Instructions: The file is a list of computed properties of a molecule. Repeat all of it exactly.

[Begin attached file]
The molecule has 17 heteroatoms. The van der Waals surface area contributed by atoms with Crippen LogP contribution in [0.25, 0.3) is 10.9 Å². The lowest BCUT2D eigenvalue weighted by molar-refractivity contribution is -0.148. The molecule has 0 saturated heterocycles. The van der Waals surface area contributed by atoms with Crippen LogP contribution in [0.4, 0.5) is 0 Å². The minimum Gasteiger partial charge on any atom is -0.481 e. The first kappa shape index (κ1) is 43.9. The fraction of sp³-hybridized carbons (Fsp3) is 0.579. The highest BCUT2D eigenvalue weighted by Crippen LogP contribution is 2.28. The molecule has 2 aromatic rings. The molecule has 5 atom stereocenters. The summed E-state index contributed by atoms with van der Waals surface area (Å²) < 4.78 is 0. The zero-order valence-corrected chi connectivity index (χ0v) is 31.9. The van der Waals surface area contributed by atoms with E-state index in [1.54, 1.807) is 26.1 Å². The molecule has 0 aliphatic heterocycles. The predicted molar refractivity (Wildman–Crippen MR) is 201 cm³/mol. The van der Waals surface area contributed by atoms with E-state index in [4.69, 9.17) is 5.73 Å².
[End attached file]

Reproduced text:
The molecule has 17 heteroatoms. The van der Waals surface area contributed by atoms with Crippen LogP contribution in [0.25, 0.3) is 10.9 Å². The lowest BCUT2D eigenvalue weighted by molar-refractivity contribution is -0.148. The molecule has 0 saturated heterocycles. The van der Waals surface area contributed by atoms with Crippen LogP contribution in [0.4, 0.5) is 0 Å². The minimum Gasteiger partial charge on any atom is -0.481 e. The first kappa shape index (κ1) is 43.9. The fraction of sp³-hybridized carbons (Fsp3) is 0.579. The highest BCUT2D eigenvalue weighted by Crippen LogP contribution is 2.28. The molecule has 2 aromatic rings. The molecule has 5 atom stereocenters. The summed E-state index contributed by atoms with van der Waals surface area (Å²) < 4.78 is 0. The zero-order valence-corrected chi connectivity index (χ0v) is 31.9. The van der Waals surface area contributed by atoms with E-state index in [1.54, 1.807) is 26.1 Å². The molecule has 0 aliphatic heterocycles. The predicted molar refractivity (Wildman–Crippen MR) is 201 cm³/mol. The van der Waals surface area contributed by atoms with E-state index in [4.69, 9.17) is 5.73 Å².